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Artvoice Weekly Edition » Issue v9n2 (01/13/2010) » Section: Film Reviews

Broken Embraces

In his 1978 book, The Films in My Life, Francois Truffaut wrote, “I demand that a film express either the joy of making cinema, or the agony…” Mateo Blanco, aka Harry Caine (Lluis Homar), Pedro Almodóvar’s screenwriter protagonist in Broken Embraces, feels both in the course of this film, in spades. Almodóvar operates in a much different self-created cinematic milieu than Truffaut did, but Broken Embraces strikingly expresses his obsessive love of filmmaking. In his way, he’s even more of an auteur than Truffaut. (How’s that for irony?)

A Single Man

For decades, writer Christopher Isherwood’s reputation has rested primarily on his authorship of Goodbye to Berlin, his 1939 story collection that became the basis for Cabaret. But over the last 30 years or so, regard for his short 1964 novel, A Single Man, has risen. It has been particularly admired by a number of gay writers and critics for its unapologetic depiction of a gay protagonist, one of the first to present a gay man who was neither an ennobled victim nor a pathological outcast.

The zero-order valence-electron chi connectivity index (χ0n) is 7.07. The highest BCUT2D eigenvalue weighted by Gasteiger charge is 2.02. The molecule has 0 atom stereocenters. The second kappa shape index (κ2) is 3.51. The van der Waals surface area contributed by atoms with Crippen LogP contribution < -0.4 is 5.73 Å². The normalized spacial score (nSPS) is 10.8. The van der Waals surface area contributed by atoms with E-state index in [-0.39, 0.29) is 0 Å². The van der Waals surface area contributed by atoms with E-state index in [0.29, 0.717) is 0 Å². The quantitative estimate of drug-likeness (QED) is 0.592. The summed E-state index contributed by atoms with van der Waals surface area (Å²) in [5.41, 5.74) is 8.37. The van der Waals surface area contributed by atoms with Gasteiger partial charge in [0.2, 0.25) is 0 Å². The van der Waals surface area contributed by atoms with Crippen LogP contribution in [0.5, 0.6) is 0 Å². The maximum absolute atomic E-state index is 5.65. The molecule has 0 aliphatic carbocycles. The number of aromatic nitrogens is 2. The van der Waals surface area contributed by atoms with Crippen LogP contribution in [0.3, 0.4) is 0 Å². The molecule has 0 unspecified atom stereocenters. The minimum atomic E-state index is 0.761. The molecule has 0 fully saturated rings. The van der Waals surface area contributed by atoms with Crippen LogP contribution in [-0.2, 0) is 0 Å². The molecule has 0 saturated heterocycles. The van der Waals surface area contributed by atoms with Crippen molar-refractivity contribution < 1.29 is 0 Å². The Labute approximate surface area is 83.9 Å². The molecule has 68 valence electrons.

Up The Yangtze

Does anyone doubt that we are, for better or worse, at the beginning of the Chinese Century? That country’s headlong determination to modernize is ineluctably symbolized by the Three Gorges Dam, the gigantic hydroelectric project will create a reservoir 375 miles long, displacing by some estimates two million people, many of them country people with no desire to be yanked into the modern world.

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